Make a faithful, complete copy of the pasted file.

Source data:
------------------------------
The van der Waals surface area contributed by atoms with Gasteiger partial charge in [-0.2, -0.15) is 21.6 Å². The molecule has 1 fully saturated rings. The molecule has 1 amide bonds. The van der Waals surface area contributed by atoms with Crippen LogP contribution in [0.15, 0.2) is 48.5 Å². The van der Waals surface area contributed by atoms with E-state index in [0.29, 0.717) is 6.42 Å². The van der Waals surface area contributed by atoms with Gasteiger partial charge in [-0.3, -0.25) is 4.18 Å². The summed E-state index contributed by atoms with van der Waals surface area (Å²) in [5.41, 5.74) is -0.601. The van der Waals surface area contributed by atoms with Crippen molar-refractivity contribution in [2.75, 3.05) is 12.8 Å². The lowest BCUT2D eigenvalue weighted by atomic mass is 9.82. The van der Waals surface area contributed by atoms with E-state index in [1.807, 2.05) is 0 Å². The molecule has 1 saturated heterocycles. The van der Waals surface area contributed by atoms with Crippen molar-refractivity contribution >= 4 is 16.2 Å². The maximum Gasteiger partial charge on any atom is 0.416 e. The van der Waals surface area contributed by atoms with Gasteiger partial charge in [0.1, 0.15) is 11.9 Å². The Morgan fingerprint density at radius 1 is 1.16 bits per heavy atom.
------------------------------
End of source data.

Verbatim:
The van der Waals surface area contributed by atoms with Gasteiger partial charge in [-0.2, -0.15) is 21.6 Å². The molecule has 1 fully saturated rings. The molecule has 1 amide bonds. The van der Waals surface area contributed by atoms with Crippen LogP contribution in [0.15, 0.2) is 48.5 Å². The van der Waals surface area contributed by atoms with E-state index in [0.29, 0.717) is 6.42 Å². The van der Waals surface area contributed by atoms with Gasteiger partial charge in [-0.3, -0.25) is 4.18 Å². The summed E-state index contributed by atoms with van der Waals surface area (Å²) in [5.41, 5.74) is -0.601. The van der Waals surface area contributed by atoms with Crippen molar-refractivity contribution in [2.75, 3.05) is 12.8 Å². The lowest BCUT2D eigenvalue weighted by atomic mass is 9.82. The van der Waals surface area contributed by atoms with E-state index in [1.807, 2.05) is 0 Å². The molecule has 1 saturated heterocycles. The van der Waals surface area contributed by atoms with Crippen molar-refractivity contribution >= 4 is 16.2 Å². The maximum Gasteiger partial charge on any atom is 0.416 e. The van der Waals surface area contributed by atoms with Gasteiger partial charge in [0.1, 0.15) is 11.9 Å². The Morgan fingerprint density at radius 1 is 1.16 bits per heavy atom.